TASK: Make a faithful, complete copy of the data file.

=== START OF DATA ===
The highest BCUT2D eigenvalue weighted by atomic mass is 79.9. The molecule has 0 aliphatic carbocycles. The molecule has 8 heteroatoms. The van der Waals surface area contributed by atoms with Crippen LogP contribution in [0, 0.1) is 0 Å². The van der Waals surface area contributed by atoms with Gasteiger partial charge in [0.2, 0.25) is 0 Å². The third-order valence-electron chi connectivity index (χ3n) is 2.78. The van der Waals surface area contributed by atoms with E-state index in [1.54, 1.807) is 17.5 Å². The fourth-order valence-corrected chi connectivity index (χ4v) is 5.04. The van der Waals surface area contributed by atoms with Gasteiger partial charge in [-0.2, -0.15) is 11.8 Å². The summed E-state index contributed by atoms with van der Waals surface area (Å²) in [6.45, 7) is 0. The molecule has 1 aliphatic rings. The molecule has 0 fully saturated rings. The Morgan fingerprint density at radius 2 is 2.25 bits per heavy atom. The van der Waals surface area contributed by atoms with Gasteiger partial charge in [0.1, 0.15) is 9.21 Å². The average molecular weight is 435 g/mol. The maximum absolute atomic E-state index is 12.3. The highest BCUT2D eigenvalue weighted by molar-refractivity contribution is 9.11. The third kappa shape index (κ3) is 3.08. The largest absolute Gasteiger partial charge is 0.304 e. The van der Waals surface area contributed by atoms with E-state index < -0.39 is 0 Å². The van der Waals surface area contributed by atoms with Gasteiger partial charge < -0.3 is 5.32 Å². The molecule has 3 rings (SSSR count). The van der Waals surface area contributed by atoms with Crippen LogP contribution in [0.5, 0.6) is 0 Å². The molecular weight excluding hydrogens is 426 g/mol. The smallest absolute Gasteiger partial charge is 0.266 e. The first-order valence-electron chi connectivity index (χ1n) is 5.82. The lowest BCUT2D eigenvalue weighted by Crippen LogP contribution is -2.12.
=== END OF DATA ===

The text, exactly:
The highest BCUT2D eigenvalue weighted by atomic mass is 79.9. The molecule has 0 aliphatic carbocycles. The molecule has 8 heteroatoms. The van der Waals surface area contributed by atoms with Crippen LogP contribution in [0, 0.1) is 0 Å². The van der Waals surface area contributed by atoms with Gasteiger partial charge in [0.2, 0.25) is 0 Å². The third-order valence-electron chi connectivity index (χ3n) is 2.78. The van der Waals surface area contributed by atoms with E-state index in [1.54, 1.807) is 17.5 Å². The fourth-order valence-corrected chi connectivity index (χ4v) is 5.04. The van der Waals surface area contributed by atoms with Gasteiger partial charge in [-0.2, -0.15) is 11.8 Å². The summed E-state index contributed by atoms with van der Waals surface area (Å²) in [6.45, 7) is 0. The molecule has 1 aliphatic rings. The molecule has 0 fully saturated rings. The Morgan fingerprint density at radius 2 is 2.25 bits per heavy atom. The van der Waals surface area contributed by atoms with Gasteiger partial charge in [0.1, 0.15) is 9.21 Å². The average molecular weight is 435 g/mol. The maximum absolute atomic E-state index is 12.3. The highest BCUT2D eigenvalue weighted by molar-refractivity contribution is 9.11. The third kappa shape index (κ3) is 3.08. The largest absolute Gasteiger partial charge is 0.304 e. The van der Waals surface area contributed by atoms with E-state index < -0.39 is 0 Å². The van der Waals surface area contributed by atoms with Gasteiger partial charge < -0.3 is 5.32 Å². The molecule has 3 rings (SSSR count). The van der Waals surface area contributed by atoms with Crippen LogP contribution in [0.5, 0.6) is 0 Å². The molecular weight excluding hydrogens is 426 g/mol. The smallest absolute Gasteiger partial charge is 0.266 e. The first-order valence-electron chi connectivity index (χ1n) is 5.82. The lowest BCUT2D eigenvalue weighted by Crippen LogP contribution is -2.12.